A holiday in the USA gave teacher James Cross an early opportunity to use an iPad with his students
I showed the iPad to my headteacher the other day, boldly proclaiming that this could be the future of handheld learning in schools. "They've been saying that for the last 10 years," he replied.
True, pretty much every handheld device from the PDA (personal digital assistant) to the iPod has been the subject of this claim, yet they've failed to make a dent in how the majority of students learn in schools. Having used the iPad in a secondary school for the past few weeks, it's clear that this device is likely to make an impact on teaching and learning. The real extent will be discovered following its UK release on May 28.
The iPad is sleek (0.5 inches thin) and light (1.5 pounds) and is easy to hold in the hands. The hardware itself is rather unassuming, and it's certainly sturdy, with its aluminium back providing the bulk of the device. The 9.7-inch screen is made of the same glass that iPhones use, and it comes with the same advantages and caveats - namely that it attracts fingerprints (especially from the grubby hands of pupils) and doesn't take kindly to drops on hard flooring.
The on-screen keyboard is surprisingly usable and responsive, and the screen is built for sharing, employing a new technology that allows for wide viewing angles – this makes it suitable for work with groups of students. The front has one large 'home' button, and around the device you'll find a sleep/wake button, volume control, a dock connector, headphone jack, a handy screen rotation lock and discreet loudspeaker. The multi-touch screen provides the only other controls your fingers will need.
Anyone who has used an iPhone or iPod touch will be immediately at home with the iPad's operating system as it's practically identical in most ways. As most students are familiar with these devices, in my experience they have really hit the ground running with this technology. Just as the hardware is unassuming, so too is the software - it doesn't get in the way.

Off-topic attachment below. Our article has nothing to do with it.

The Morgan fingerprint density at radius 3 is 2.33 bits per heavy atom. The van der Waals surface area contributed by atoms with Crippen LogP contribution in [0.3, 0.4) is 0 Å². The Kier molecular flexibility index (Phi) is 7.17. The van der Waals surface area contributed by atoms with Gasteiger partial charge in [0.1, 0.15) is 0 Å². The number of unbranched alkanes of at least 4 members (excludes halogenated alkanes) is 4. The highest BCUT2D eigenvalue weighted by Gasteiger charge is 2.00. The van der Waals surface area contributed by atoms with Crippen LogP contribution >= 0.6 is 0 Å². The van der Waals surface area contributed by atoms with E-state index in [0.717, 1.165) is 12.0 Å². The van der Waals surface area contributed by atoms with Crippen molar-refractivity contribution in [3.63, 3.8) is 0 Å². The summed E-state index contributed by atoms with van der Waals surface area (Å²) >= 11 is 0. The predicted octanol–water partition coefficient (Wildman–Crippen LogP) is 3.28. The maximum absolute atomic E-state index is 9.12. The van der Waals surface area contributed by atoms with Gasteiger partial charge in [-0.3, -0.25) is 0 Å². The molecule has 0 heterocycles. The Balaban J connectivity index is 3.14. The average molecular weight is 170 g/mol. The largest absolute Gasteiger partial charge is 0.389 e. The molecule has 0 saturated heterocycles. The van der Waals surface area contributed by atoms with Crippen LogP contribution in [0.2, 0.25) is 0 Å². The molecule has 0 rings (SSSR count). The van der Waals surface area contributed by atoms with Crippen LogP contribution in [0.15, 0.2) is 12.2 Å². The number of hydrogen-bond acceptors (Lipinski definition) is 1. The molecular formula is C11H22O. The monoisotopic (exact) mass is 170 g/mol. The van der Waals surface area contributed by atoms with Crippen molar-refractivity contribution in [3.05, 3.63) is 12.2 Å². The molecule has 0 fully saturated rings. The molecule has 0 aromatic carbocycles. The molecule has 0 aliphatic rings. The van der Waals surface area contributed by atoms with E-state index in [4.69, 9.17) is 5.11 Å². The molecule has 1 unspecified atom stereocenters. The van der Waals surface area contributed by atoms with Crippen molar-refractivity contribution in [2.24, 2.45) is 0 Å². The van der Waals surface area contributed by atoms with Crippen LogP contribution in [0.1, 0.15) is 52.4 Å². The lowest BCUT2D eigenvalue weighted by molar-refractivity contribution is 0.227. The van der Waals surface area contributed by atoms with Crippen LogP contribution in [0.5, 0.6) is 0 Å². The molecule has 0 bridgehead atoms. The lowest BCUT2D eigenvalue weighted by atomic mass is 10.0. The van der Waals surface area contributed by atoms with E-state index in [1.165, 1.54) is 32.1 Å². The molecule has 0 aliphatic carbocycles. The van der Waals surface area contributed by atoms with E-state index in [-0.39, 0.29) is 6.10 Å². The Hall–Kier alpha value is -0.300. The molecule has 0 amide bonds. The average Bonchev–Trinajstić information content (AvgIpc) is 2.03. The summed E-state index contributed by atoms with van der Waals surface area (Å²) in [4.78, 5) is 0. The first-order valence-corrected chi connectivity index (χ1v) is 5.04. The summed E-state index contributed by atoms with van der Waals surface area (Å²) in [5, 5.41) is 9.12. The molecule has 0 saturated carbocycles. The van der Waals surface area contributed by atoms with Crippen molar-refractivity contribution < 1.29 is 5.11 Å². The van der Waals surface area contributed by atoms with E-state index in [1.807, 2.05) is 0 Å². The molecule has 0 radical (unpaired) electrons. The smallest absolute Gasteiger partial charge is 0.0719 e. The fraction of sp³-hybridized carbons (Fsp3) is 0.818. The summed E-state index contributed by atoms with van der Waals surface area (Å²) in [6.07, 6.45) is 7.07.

'More educational potential than any device I have seen being used in schools before'
Having experimented with the iPad in music classrooms from key stage 3 to sixth form, I can see that it definitely has more educational potential than any device I have seen being used in schools before. That said, there are also obstacles to its adoption – namely the UK price.
During a Year 9 music lesson, I gave the iPad to a group of students who were working on a performance of a popular song. When I returned to them, I found the singer and guitarist using it to display lyrics and chords from a website. Of course, they could have printed these in advance - but the immediacy and flexibility offered by the iPad allowed the learning to happen without delay. As the group progressed and their plans evolved, the instant and intuitive internet access that the device offered allowed the group to work independently and fluidly. Most educational speculation has been on the iPad as a 1:1 device, but as a resource for group project-based learning, a little certainly goes a long way.
As with the iPhone, the 'killer' feature here is the wealth of apps (applications downloadable from the iTunes Store, many free) that it can run. In terms of educational content, it's certainly very early days, and I can't wait to see what educational developers come up with once the UK App Store is launched.
From a teacher perspective, I've discovered some gems so far, such as Things, a useful organisational tool, and GoodReader, which holds a library of PDF files. Apps which emulate musical instruments have also been useful in the music classroom, such as a 'drum machine' which allowed a usually hesitant pupil in one of my classes to play a part in group music making.
The UK price for an iPad starts from £429, and as this is the same price as a basic PC or laptop, schools may find it hard to justify the expense at first. This may well change as the price drops and examples of educational use start to circulate over time. The iPad may also find its way into schools by stealth, as pupils start to get them as birthday or Christmas gifts – and at this point, schools will have to start making some important decisions on how to make use of this new class of device.
Ratings (out of 5)
Fitness for purpose 5
Ease of use 5
Value for money 3
Apple portable digital device with 9.7-inch, high-resolution, LED-backlit, multi-touch screen, from £429 for basic wifi model with 16Gb hard disk. Apple claims 10-hour battery life. Comes with dock connector to USB cable, 10W USB Power Adapter, SIM eject tool (Wi-Fi + 3G model only) and works with Mac or Windows PCs (requires iTunes 9.1 or later versions).
James Cross teaches music at High Storrs School, Sheffield, where is is also responsible for e-learning. He blogs at jamescross.org.uk about education, technology and ideas, and tweets at twitter.com/jamesrcross.
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